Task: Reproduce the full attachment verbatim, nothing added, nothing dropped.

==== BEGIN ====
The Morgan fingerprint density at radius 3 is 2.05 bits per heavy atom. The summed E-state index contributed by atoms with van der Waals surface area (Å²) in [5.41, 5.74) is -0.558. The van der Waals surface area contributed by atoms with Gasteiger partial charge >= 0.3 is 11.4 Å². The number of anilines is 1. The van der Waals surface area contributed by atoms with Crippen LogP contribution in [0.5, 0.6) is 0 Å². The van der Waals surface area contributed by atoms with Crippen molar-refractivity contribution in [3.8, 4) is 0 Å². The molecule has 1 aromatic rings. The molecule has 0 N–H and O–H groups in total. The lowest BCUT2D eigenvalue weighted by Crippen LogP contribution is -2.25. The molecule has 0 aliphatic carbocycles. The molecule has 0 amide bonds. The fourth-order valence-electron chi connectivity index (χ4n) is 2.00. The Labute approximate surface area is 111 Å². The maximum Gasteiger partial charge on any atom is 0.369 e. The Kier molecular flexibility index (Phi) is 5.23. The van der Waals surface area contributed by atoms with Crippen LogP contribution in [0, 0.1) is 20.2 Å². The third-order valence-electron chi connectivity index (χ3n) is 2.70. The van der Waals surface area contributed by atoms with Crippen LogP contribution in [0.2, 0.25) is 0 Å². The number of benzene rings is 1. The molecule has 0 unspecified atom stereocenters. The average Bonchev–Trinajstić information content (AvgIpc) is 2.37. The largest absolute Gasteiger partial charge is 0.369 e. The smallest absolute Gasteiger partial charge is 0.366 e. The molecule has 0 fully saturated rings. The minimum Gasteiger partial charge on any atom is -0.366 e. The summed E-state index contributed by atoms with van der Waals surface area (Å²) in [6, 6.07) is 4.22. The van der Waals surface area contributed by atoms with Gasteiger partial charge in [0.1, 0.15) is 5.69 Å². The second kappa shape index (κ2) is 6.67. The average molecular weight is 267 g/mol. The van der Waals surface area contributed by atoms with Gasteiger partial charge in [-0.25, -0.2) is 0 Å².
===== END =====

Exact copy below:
The Morgan fingerprint density at radius 3 is 2.05 bits per heavy atom. The summed E-state index contributed by atoms with van der Waals surface area (Å²) in [5.41, 5.74) is -0.558. The van der Waals surface area contributed by atoms with Gasteiger partial charge >= 0.3 is 11.4 Å². The number of anilines is 1. The van der Waals surface area contributed by atoms with Crippen LogP contribution in [0.5, 0.6) is 0 Å². The van der Waals surface area contributed by atoms with Crippen molar-refractivity contribution in [3.8, 4) is 0 Å². The molecule has 1 aromatic rings. The molecule has 0 N–H and O–H groups in total. The lowest BCUT2D eigenvalue weighted by Crippen LogP contribution is -2.25. The molecule has 0 aliphatic carbocycles. The molecule has 0 amide bonds. The fourth-order valence-electron chi connectivity index (χ4n) is 2.00. The Labute approximate surface area is 111 Å². The maximum Gasteiger partial charge on any atom is 0.369 e. The Kier molecular flexibility index (Phi) is 5.23. The van der Waals surface area contributed by atoms with Crippen LogP contribution in [0, 0.1) is 20.2 Å². The third-order valence-electron chi connectivity index (χ3n) is 2.70. The van der Waals surface area contributed by atoms with Crippen LogP contribution in [0.2, 0.25) is 0 Å². The number of benzene rings is 1. The molecule has 0 unspecified atom stereocenters. The average Bonchev–Trinajstić information content (AvgIpc) is 2.37. The largest absolute Gasteiger partial charge is 0.369 e. The smallest absolute Gasteiger partial charge is 0.366 e. The molecule has 0 fully saturated rings. The minimum Gasteiger partial charge on any atom is -0.366 e. The summed E-state index contributed by atoms with van der Waals surface area (Å²) in [6, 6.07) is 4.22. The van der Waals surface area contributed by atoms with Gasteiger partial charge in [0.1, 0.15) is 5.69 Å². The second kappa shape index (κ2) is 6.67. The average molecular weight is 267 g/mol. The van der Waals surface area contributed by atoms with Gasteiger partial charge in [-0.25, -0.2) is 0 Å².